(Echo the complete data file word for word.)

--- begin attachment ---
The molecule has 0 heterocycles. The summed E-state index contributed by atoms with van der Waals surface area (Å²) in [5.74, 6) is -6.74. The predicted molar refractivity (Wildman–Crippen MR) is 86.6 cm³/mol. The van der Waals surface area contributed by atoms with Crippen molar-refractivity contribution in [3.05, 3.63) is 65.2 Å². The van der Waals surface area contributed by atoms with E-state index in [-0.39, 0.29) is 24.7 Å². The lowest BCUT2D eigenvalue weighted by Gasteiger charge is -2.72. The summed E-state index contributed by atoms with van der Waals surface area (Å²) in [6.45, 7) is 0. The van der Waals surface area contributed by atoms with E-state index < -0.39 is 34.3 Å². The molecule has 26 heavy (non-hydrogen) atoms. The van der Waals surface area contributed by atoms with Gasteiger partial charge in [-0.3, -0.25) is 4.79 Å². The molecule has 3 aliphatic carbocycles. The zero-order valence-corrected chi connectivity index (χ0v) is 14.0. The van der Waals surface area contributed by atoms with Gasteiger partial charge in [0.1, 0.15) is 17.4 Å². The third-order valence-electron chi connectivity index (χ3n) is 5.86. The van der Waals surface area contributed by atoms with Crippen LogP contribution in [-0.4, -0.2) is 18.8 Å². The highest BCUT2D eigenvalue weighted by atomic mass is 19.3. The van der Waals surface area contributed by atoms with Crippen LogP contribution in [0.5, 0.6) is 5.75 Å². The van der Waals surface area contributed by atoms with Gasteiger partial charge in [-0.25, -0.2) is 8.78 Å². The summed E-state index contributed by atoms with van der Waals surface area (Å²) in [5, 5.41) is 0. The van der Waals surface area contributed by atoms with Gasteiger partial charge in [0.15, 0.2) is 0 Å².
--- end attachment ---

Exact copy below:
The molecule has 0 heterocycles. The summed E-state index contributed by atoms with van der Waals surface area (Å²) in [5.74, 6) is -6.74. The predicted molar refractivity (Wildman–Crippen MR) is 86.6 cm³/mol. The van der Waals surface area contributed by atoms with Crippen molar-refractivity contribution in [3.05, 3.63) is 65.2 Å². The van der Waals surface area contributed by atoms with E-state index in [-0.39, 0.29) is 24.7 Å². The lowest BCUT2D eigenvalue weighted by Gasteiger charge is -2.72. The summed E-state index contributed by atoms with van der Waals surface area (Å²) in [6.45, 7) is 0. The van der Waals surface area contributed by atoms with E-state index < -0.39 is 34.3 Å². The molecule has 26 heavy (non-hydrogen) atoms. The van der Waals surface area contributed by atoms with Gasteiger partial charge in [-0.3, -0.25) is 4.79 Å². The molecule has 3 aliphatic carbocycles. The zero-order valence-corrected chi connectivity index (χ0v) is 14.0. The van der Waals surface area contributed by atoms with Gasteiger partial charge in [0.1, 0.15) is 17.4 Å². The third-order valence-electron chi connectivity index (χ3n) is 5.86. The van der Waals surface area contributed by atoms with Crippen LogP contribution in [-0.4, -0.2) is 18.8 Å². The highest BCUT2D eigenvalue weighted by atomic mass is 19.3. The van der Waals surface area contributed by atoms with Crippen LogP contribution in [0.5, 0.6) is 5.75 Å². The van der Waals surface area contributed by atoms with Gasteiger partial charge in [-0.25, -0.2) is 8.78 Å². The summed E-state index contributed by atoms with van der Waals surface area (Å²) in [5, 5.41) is 0. The van der Waals surface area contributed by atoms with Gasteiger partial charge in [0.15, 0.2) is 0 Å².